Measles was considered eradicated from the U.S. 15 years ago, but new cases that have popped up in New York, New Jersey and elsewhere across the country have revived concern over the highly contagious respiratory disease. Public health experts tell NBC 4 New York's I-Team a difference in the way private and public schools treat unvaccinated children may fuel a potential resurgence.
Measles, caused by a virus, is spread by contact with nasal or throat secretions of infected people. It can lead to serious side effects and, in rare cases, death. More than 150 cases have been documented this year alone in the U.S., officials announced earlier this week. Vaccines, usually first given to children when they are between 12 and 15 months old and followed up with boosters, have proven to lower the risk of exposure and virtually eliminated measles as a national health hazard until large groups of people stopped immunizing their children around the late 1990s.
Many parents don't want to vaccinate their children for religious reasons. In New York, where three recent measles cases have been reported statewide, most public school districts rarely allow religious exemptions to legally mandated vaccination schedules. But some private schools do.
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Medical experts say such pockets of unvaccinated kids pose a threat not just to other students, but to the community at large. Such pockets are where widespread outbreaks are likely to start.
"The fact that there are private schools that will allow children, for purported religious reasons to attend if they've not been immunized speaks to some level of irresponsibility on the part of the school itself," said Michael Weitzman, a pediatrics professor at New York University.
Weitzman said a few unvaccinated children within a large group of vaccinated ones are unlikely to spread the disease. But in groups where many children are not vaccinated, the disease can spread quickly and pick up momentum. Measles symptoms usually appear in 10 to 12 days, but can occur as late as 18 days after exposure. Symptoms, including rash, high fever, cough, runny nose and red watery eyes, generally appear in two stages.
Most people who are vaccinated are not at risk of catching the disease, Weitzman said. But a small percentage are resistant to the vaccine. Babies, the elderly and people with compromised immune systems are also at heightened risk.
To help gauge the risk, the I-Team plotted locations of more than 240 New York-area schools that had 2013-14 vaccination rates below the recommended 95 percent onto a map.
Of the 240 schools charted above, 43 schools had student populations where more than a quarter of the students were unvaccinated last year.
According to the New York City Department of Health and Mental Hygiene, an increasing number of parents have sought exemption from vaccine rules based on religious objections.
In the 2010-11 school year, New York parents asked for 14,059 religious exemptions, according to records obtained by the I-Team. By the 2013-14 school year, the number of religious exemption requests jumped to 17,861, marking a 27 percent increase in three years.
Weitzman said he is skeptical that all families who get religious waivers actually avoid the vaccines for religious reasons.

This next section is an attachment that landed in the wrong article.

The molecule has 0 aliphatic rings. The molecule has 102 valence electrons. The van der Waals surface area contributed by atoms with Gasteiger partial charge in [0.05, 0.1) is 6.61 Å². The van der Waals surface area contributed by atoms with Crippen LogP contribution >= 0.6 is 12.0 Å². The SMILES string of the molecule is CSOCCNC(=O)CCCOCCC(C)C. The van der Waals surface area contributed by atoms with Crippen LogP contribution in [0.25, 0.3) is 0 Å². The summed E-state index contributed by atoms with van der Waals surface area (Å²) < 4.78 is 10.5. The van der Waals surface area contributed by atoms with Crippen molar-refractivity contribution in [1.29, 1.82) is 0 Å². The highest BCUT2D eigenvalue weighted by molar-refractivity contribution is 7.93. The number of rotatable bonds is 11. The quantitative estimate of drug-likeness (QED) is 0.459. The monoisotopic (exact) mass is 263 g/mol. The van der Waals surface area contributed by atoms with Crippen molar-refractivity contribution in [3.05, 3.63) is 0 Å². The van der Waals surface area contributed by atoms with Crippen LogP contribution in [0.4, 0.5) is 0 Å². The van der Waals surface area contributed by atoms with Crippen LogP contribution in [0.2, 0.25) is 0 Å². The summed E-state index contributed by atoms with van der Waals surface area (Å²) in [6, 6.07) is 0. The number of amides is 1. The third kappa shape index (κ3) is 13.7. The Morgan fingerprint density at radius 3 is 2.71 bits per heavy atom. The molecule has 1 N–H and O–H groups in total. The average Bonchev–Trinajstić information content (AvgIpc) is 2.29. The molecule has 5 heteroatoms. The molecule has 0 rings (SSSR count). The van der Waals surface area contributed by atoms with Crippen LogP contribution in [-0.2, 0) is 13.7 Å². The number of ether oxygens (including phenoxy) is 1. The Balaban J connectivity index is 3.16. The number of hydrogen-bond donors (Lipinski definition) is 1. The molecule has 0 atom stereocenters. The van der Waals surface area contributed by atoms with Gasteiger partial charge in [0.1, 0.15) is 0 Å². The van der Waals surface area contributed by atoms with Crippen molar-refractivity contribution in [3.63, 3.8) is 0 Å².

"I know of only one religion in which there are prohibitions against immunization," he said.
At the Brooklyn Waldorf School in Bushwick, 27 percent of students opted out of the measles vaccine last year for religious reasons. According to a website authored by the Association of Waldorf Schools of North America, Waldorf Schools "are not part of any church. They espouse no particular religious doctrine but are based on a belief that there is a spiritual dimension to the human being and to all of life."
Mary Handerhan, the Business Administrator of the Brooklyn Waldorf School, sent the I-Team an email saying the school "is unequivocally committed to remaining in full compliance with New York State immunization requirements."
Handerhan also pointed out that the school has current signed religious or medical exemptions on file for every student.
"Should an outbreak of a communicable disease occur, we reserve the right to exclude all non-immunized children from school,” she said.
Outside the school on a frigid morning, many parents declined to talk about vaccines. The ones who did speak to the I-Team said they have vaccinated their kids against measles.
Karen Pittman said she had no idea her school’s measles immunization rate was so low.
“I’m surprised. Twenty-first century America. We kind of know what the issues are with children not being vaccinated,” she said.
Other parents were more skeptical of vaccines, even though they did get measles shots for their kids.
"I think overall, the vaccination schedule is a little over the top," said parent Kristen Palazzo.
Ursula Worpole, another parent, said she thinks some vaccines, like the one for the chicken pox, are overrated.
Other parents have expressed concern the measles vaccine could give their children other problems. In recent years, an incorrect study, Internet rumors and celebrities who oppose the shots have contributed to spreading misinformation that vaccines are tied to autism and other developmental issues. Weitzman says there is absolutely no connection.
"There is no evidence, whatsoever that autism is tied to the measles vaccine," he said.